Bottom Line: For supratentorial intraaxial parenchymal location concordance was seen in all high-grade astrocytomas, low- and high-grade oligodendrogliomas, metastatic tumors, primitive neuroectodermal tumors, high-grade ependymomas, neuronal and mixed neuro-glial tumors and tumors of hematopoietic system.Lowest concordance was seen in low-grade astrocytomas.In the supratentorial intraaxial ventricular location, agreement was observed in choroid plexus tumors, ependymomas, low-grade astrocytomas and meningiomas; in the supratentorial extraaxial location, except for the lack of concordance in the only case of metastatic tumor, concordance was observed in meningeal tumors, tumors of the sellar region, tumors of cranial and paraspinal nerves; the infratentorial intraaxial parenchymal location showed agreement in low- as well as high-grade astrocytomas, metastatic tumors, high-grade ependymoma, embryonal tumors and hematopoietic tumors; in the infratentorial intraaxial ventricular location, except for the lack of concordance in one case of low-grade astrocytoma and two cases of medulloblastomas, agreement was observed in low- and high-grade ependymoma; infratentorial extraaxial tumors showed complete agreement in all tumors of cranial and paraspinal nerves, meningiomas, and hematopoietic tumors.

View Article: PubMed Central - PubMed

Affiliation: Department of Pathology, Institute of Human Behaviour and Allied Sciences, Delhi, India.

ABSTRACT

Objective: This study was conducted to formulate location-wise radiologic diagnostic algorithms and assess their concordance with the final histopathological diagnosis so as to evaluate their utility in a rural setting where only basic facilities are available.

Materials and methods: A retrospective analysis to assess the concordance of radiology (primarily MRI) with final histopathology report was done. Based on the most common incidence of tumor location and basic radiology findings, diagnostic algorithms were prepared.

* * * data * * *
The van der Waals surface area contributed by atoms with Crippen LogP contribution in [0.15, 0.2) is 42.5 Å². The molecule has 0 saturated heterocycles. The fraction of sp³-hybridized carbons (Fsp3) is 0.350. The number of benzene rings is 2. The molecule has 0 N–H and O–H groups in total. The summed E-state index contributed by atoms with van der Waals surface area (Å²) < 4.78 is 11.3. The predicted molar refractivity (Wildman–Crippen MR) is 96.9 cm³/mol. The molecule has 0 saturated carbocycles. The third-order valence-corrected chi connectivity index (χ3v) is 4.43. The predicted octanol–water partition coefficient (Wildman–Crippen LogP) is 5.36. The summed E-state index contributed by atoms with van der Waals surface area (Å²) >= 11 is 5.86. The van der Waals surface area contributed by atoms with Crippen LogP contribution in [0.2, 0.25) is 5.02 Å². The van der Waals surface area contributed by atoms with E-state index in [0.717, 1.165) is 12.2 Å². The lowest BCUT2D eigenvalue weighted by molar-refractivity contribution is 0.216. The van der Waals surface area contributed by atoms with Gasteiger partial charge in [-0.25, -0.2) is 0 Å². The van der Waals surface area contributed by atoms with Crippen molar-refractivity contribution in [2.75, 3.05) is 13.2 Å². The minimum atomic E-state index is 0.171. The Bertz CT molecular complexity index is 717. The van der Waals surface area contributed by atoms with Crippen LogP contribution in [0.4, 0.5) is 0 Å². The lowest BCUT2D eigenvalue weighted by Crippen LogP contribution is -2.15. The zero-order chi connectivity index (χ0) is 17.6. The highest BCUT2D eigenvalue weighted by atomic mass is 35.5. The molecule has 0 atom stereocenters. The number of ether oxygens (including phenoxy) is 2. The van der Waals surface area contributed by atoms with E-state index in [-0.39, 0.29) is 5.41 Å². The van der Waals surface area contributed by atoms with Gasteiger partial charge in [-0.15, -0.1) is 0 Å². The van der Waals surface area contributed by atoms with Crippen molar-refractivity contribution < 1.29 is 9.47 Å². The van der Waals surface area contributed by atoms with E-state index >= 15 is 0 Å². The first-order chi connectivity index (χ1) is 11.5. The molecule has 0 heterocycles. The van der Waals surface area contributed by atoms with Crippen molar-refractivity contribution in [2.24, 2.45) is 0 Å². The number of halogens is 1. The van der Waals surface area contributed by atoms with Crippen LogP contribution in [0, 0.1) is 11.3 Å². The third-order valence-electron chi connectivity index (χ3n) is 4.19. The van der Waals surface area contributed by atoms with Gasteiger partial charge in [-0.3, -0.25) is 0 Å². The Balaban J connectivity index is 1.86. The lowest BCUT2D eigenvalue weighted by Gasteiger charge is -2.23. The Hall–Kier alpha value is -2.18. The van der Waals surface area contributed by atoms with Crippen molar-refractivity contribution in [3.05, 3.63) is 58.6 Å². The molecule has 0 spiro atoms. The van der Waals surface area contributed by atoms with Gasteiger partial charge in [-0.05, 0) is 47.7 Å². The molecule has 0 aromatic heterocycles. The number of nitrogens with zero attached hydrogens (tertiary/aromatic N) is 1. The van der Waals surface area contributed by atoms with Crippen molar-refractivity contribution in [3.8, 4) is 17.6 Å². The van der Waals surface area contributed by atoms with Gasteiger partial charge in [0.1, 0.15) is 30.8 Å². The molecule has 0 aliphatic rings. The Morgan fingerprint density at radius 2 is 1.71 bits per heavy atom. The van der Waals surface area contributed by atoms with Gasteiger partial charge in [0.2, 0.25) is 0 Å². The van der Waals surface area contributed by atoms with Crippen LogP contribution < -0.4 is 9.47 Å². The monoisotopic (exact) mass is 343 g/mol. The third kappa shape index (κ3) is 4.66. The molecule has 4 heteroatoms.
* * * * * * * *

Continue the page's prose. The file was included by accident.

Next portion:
Results: For supratentorial intraaxial parenchymal location concordance was seen in all high-grade astrocytomas, low- and high-grade oligodendrogliomas, metastatic tumors, primitive neuroectodermal tumors, high-grade ependymomas, neuronal and mixed neuro-glial tumors and tumors of hematopoietic system. Lowest concordance was seen in low-grade astrocytomas. In the supratentorial intraaxial ventricular location, agreement was observed in choroid plexus tumors, ependymomas, low-grade astrocytomas and meningiomas; in the supratentorial extraaxial location, except for the lack of concordance in the only case of metastatic tumor, concordance was observed in meningeal tumors, tumors of the sellar region, tumors of cranial and paraspinal nerves; the infratentorial intraaxial parenchymal location showed agreement in low- as well as high-grade astrocytomas, metastatic tumors, high-grade ependymoma, embryonal tumors and hematopoietic tumors; in the infratentorial intraaxial ventricular location, except for the lack of concordance in one case of low-grade astrocytoma and two cases of medulloblastomas, agreement was observed in low- and high-grade ependymoma; infratentorial extraaxial tumors showed complete agreement in all tumors of cranial and paraspinal nerves, meningiomas, and hematopoietic tumors.

Conclusion: A location-based approach to central nervous system (CNS) tumors is helpful in establishing an appropriate differential diagnosis.

No MeSH data available.


Related in: MedlinePlus